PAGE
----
Ingratitude is indeed their four cardinal virtues compacted and amalgamated into one.
Burke.

Amalgamate intransitive verb
1. To unite in an amalgam; to blend with another metal, as quicksilver.

2. To coalesce, as a result of growth; to combine into a uniform whole; to blend; as, two organs or parts amalgamate .

Amalgamate, Amalgamated adjective Coalesced; united; combined.

Amalgamation noun [ Confer French amalgamation .]
1. The act or operation of compounding mercury with another metal; -- applied particularly to the process of separating gold and silver from their ores by mixing them with mercury. Ure.

2. The mixing or blending of different elements, races, societies, etc.; also, the result of such combination or blending; a homogeneous union. Macaulay.

Amalgamative adjective Characterized by amalgamation.

Amalgamator noun One who, or that which, amalgamates. Specifically: A machine for separating precious metals from earthy particles by bringing them in contact with a body of mercury with which they form an amalgam.

Amalgamize transitive verb To amalgamate. [ R.]

Amandine noun [ French amande almond. See Almond .]
1. The vegetable casein of almonds.

2. A kind of cold cream prepared from almonds, for chapped hands, etc.

Amanita noun [ New Latin See Amanitine .] (Botany) A genus of poisonous fungi of the family Agaricaceæ , characterized by having a volva, an annulus, and white spores. The species resemble edible mushrooms, and are frequently mistaken for them. Amanita muscaria , syn. Agaricus muscarius , is the fly amanita, or fly agaric; and A. phalloides is the death cup.

Amanitine noun [ Greek ... a sort of fungus.] The poisonous principle of some fungi.

Amanuensis noun ; plural Amanuenses [ Latin , from a , ab + manus hand.] A person whose employment is to write what another dictates, or to copy what another has written.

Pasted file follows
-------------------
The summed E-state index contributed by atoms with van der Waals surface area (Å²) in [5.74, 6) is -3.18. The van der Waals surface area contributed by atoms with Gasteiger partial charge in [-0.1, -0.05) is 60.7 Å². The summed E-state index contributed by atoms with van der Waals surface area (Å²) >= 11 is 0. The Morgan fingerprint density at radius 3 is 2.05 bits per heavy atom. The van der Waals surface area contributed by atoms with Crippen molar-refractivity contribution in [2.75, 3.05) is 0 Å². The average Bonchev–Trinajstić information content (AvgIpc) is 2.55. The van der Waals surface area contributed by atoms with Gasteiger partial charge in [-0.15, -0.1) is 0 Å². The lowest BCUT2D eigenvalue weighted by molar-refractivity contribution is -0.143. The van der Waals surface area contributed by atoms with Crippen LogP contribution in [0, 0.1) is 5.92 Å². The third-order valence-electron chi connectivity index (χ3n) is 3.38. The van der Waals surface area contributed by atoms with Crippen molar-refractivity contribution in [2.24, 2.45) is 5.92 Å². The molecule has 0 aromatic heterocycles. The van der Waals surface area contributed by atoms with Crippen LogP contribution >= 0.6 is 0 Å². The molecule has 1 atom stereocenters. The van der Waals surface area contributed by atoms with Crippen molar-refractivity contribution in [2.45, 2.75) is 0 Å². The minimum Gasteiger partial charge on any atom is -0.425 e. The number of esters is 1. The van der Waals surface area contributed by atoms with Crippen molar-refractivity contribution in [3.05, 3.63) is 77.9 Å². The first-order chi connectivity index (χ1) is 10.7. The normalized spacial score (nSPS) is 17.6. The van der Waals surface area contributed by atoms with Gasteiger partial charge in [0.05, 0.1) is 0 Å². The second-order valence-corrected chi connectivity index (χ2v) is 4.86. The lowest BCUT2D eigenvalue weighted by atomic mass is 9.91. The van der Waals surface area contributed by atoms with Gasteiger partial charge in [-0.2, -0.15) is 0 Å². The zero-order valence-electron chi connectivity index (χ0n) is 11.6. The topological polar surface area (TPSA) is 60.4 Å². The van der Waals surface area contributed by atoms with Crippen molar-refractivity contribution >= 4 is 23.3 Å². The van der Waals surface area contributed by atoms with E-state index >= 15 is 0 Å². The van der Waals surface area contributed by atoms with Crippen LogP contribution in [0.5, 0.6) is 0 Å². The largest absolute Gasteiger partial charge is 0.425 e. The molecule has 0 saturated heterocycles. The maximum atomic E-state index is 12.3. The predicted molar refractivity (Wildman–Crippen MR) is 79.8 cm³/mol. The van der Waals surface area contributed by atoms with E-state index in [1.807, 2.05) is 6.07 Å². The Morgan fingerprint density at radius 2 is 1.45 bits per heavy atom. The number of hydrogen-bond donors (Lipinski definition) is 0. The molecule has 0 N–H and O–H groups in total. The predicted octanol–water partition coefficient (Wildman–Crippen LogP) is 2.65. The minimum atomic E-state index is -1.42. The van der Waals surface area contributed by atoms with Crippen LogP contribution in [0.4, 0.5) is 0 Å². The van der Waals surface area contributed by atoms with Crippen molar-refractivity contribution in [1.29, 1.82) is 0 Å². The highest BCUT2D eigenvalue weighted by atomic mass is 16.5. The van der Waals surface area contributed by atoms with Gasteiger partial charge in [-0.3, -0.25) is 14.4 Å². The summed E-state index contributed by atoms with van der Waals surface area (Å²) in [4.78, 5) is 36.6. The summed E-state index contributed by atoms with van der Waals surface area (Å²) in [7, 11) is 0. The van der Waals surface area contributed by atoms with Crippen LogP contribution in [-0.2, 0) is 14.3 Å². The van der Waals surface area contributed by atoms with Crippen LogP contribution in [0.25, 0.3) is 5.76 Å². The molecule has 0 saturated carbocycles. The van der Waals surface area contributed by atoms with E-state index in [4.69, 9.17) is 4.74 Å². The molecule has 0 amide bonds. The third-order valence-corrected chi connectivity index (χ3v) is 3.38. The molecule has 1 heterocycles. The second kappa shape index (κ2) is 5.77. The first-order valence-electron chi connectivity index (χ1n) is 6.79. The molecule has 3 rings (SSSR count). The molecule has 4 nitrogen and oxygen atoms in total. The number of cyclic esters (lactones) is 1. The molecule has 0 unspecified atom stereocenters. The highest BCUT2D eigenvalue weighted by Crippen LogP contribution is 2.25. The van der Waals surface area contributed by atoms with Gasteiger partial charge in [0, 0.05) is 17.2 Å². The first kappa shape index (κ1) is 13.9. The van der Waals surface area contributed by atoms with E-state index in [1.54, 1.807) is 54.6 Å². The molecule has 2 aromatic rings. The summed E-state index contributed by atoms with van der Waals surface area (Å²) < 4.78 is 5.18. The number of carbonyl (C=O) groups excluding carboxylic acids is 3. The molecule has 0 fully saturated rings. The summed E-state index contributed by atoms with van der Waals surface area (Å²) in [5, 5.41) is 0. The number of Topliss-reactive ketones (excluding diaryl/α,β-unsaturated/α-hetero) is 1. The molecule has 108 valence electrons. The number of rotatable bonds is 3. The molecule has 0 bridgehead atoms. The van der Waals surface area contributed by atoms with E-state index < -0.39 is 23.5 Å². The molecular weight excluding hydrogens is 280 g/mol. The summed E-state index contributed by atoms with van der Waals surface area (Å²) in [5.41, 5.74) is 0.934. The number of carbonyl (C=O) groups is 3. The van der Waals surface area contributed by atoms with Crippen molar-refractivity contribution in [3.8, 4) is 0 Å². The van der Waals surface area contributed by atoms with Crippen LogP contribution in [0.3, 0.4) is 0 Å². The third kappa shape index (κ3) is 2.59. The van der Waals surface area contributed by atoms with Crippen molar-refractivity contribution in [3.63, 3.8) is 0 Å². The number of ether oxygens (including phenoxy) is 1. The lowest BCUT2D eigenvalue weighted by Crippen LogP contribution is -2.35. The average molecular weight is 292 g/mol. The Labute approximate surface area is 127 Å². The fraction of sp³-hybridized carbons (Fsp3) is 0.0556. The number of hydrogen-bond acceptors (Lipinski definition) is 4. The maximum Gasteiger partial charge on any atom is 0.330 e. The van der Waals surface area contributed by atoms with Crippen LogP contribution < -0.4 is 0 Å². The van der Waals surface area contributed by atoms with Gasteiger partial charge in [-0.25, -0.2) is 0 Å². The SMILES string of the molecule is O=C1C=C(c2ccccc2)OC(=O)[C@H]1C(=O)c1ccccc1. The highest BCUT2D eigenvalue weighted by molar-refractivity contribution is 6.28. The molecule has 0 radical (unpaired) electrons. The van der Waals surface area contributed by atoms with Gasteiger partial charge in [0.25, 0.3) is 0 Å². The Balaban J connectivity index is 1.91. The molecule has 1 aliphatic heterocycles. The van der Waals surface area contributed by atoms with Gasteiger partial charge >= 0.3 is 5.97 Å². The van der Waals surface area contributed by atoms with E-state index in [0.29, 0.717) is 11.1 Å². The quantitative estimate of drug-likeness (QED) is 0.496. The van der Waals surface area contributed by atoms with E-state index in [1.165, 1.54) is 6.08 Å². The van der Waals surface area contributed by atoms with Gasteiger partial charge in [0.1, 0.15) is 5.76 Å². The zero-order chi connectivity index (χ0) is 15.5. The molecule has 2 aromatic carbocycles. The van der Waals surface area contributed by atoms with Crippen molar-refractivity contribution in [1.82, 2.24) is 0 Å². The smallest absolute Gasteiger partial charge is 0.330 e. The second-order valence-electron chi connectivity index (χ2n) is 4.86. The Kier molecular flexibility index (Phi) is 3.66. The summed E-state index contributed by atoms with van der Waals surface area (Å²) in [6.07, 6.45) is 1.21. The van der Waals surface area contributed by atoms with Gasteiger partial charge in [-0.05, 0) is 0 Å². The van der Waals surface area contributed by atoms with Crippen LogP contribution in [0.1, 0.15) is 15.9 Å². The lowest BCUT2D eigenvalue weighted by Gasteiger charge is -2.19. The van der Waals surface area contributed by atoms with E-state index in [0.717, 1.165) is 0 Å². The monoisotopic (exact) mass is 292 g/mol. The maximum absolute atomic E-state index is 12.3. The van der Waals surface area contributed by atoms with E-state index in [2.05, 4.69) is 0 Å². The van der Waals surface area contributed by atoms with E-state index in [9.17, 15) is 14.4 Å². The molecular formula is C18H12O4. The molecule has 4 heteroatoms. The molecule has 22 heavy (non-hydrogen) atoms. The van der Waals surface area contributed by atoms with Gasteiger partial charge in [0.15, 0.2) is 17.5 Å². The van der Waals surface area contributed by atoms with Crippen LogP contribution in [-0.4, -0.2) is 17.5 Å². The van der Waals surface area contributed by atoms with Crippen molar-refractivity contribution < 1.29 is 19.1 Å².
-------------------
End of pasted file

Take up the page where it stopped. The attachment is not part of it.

Amaracus noun [ Latin , from Greek ....] A fragrant flower. Tennyson.

Amarant noun Amaranth, 1. [ Obsolete] Milton.

Amarantaceous adjective (Botany) Of, pertaining to, or resembling, the family of plants of which the amaranth is the type.

Amaranth noun [ Latin amarantus , Greek ..., unfading, amaranth; 'a priv. + ... to quench, cause to wither, from a root meaning to die, akin to English mortal ; -- so called because its flowers do not soon wither: confer French amarante . The spelling with th seems to be due to confusion with Greek ... flower.]
1. An imaginary flower supposed never to fade. [ Poetic]

2. (Botany) A genus of ornamental annual plants ( Amaranthus ) of many species, with green, purplish, or crimson flowers.

2. A color inclining to purple.

Amaranthine adjective
1. Of or pertaining to amaranth. " Amaranthine bowers." Pope.

2. Unfading, as the poetic amaranth; undying.

They only amaranthine flower on earth
Is virtue.
Cowper.

3. Of a purplish color. Buchanan.

Amaranthus (ăm`ȧ*răn"thŭs), Am`a*ran"tus (ăm`ȧ*răn"tŭs) noun Same as Amaranth .

Amarine noun [ Latin amarus bitter.] (Chemistry) A characteristic crystalline substance, obtained from oil of bitter almonds.